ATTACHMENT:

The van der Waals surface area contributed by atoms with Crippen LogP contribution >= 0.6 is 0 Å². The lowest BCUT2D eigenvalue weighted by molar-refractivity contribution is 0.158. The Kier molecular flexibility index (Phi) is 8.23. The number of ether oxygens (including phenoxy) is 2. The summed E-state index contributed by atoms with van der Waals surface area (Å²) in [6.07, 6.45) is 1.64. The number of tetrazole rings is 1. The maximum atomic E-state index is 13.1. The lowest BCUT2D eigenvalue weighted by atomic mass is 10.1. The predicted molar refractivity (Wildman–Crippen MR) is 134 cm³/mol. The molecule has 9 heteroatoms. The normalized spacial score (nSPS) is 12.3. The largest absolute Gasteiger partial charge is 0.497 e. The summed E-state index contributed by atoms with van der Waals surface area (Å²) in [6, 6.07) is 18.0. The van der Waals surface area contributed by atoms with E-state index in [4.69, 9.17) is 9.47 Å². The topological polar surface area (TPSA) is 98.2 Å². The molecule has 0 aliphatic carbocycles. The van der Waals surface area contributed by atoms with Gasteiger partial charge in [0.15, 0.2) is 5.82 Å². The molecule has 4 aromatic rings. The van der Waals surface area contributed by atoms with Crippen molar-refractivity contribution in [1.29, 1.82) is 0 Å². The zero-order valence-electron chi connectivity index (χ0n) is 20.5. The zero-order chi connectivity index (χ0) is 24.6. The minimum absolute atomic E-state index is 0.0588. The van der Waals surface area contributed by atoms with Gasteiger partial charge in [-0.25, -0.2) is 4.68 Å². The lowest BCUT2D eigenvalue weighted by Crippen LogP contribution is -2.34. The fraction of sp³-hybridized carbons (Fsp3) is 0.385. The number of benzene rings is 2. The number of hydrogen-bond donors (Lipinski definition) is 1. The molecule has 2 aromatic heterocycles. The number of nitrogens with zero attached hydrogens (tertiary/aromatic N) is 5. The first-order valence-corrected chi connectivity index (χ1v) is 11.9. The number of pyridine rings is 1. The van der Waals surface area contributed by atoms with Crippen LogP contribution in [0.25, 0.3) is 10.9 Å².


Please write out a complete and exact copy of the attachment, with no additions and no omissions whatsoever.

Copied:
The van der Waals surface area contributed by atoms with Crippen LogP contribution >= 0.6 is 0 Å². The lowest BCUT2D eigenvalue weighted by molar-refractivity contribution is 0.158. The Kier molecular flexibility index (Phi) is 8.23. The number of ether oxygens (including phenoxy) is 2. The summed E-state index contributed by atoms with van der Waals surface area (Å²) in [6.07, 6.45) is 1.64. The number of tetrazole rings is 1. The maximum atomic E-state index is 13.1. The lowest BCUT2D eigenvalue weighted by atomic mass is 10.1. The predicted molar refractivity (Wildman–Crippen MR) is 134 cm³/mol. The molecule has 9 heteroatoms. The normalized spacial score (nSPS) is 12.3. The largest absolute Gasteiger partial charge is 0.497 e. The summed E-state index contributed by atoms with van der Waals surface area (Å²) in [6, 6.07) is 18.0. The van der Waals surface area contributed by atoms with E-state index in [4.69, 9.17) is 9.47 Å². The topological polar surface area (TPSA) is 98.2 Å². The molecule has 0 aliphatic carbocycles. The van der Waals surface area contributed by atoms with Gasteiger partial charge in [0.15, 0.2) is 5.82 Å². The molecule has 4 aromatic rings. The van der Waals surface area contributed by atoms with Crippen molar-refractivity contribution in [1.29, 1.82) is 0 Å². The zero-order valence-electron chi connectivity index (χ0n) is 20.5. The zero-order chi connectivity index (χ0) is 24.6. The minimum absolute atomic E-state index is 0.0588. The van der Waals surface area contributed by atoms with Gasteiger partial charge in [-0.25, -0.2) is 4.68 Å². The lowest BCUT2D eigenvalue weighted by Crippen LogP contribution is -2.34. The fraction of sp³-hybridized carbons (Fsp3) is 0.385. The number of benzene rings is 2. The number of hydrogen-bond donors (Lipinski definition) is 1. The molecule has 2 aromatic heterocycles. The number of nitrogens with zero attached hydrogens (tertiary/aromatic N) is 5. The first-order valence-corrected chi connectivity index (χ1v) is 11.9. The number of pyridine rings is 1. The van der Waals surface area contributed by atoms with Crippen LogP contribution in [0.25, 0.3) is 10.9 Å².